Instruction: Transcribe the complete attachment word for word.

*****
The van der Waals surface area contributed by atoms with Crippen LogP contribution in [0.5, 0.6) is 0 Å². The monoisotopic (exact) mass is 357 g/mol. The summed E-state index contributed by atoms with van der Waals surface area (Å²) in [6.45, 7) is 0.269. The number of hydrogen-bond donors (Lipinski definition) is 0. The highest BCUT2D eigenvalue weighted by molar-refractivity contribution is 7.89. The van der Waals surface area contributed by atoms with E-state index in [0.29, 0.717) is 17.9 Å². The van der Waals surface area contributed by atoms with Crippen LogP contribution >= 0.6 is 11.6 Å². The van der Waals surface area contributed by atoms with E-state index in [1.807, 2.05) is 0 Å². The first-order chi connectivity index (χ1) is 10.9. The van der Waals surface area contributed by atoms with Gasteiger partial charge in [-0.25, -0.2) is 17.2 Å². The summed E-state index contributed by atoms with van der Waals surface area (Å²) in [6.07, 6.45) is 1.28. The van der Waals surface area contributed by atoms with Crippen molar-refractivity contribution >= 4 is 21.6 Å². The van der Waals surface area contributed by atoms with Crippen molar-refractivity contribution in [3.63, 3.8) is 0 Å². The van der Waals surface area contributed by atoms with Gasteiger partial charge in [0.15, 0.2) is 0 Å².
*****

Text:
The van der Waals surface area contributed by atoms with Crippen LogP contribution in [0.5, 0.6) is 0 Å². The monoisotopic (exact) mass is 357 g/mol. The summed E-state index contributed by atoms with van der Waals surface area (Å²) in [6.45, 7) is 0.269. The number of hydrogen-bond donors (Lipinski definition) is 0. The highest BCUT2D eigenvalue weighted by molar-refractivity contribution is 7.89. The van der Waals surface area contributed by atoms with E-state index in [0.29, 0.717) is 17.9 Å². The van der Waals surface area contributed by atoms with Crippen LogP contribution >= 0.6 is 11.6 Å². The van der Waals surface area contributed by atoms with E-state index in [1.807, 2.05) is 0 Å². The first-order chi connectivity index (χ1) is 10.9. The van der Waals surface area contributed by atoms with Gasteiger partial charge in [-0.25, -0.2) is 17.2 Å². The summed E-state index contributed by atoms with van der Waals surface area (Å²) in [6.07, 6.45) is 1.28. The van der Waals surface area contributed by atoms with Crippen molar-refractivity contribution >= 4 is 21.6 Å². The van der Waals surface area contributed by atoms with Crippen molar-refractivity contribution in [3.63, 3.8) is 0 Å². The van der Waals surface area contributed by atoms with Gasteiger partial charge in [0.15, 0.2) is 0 Å².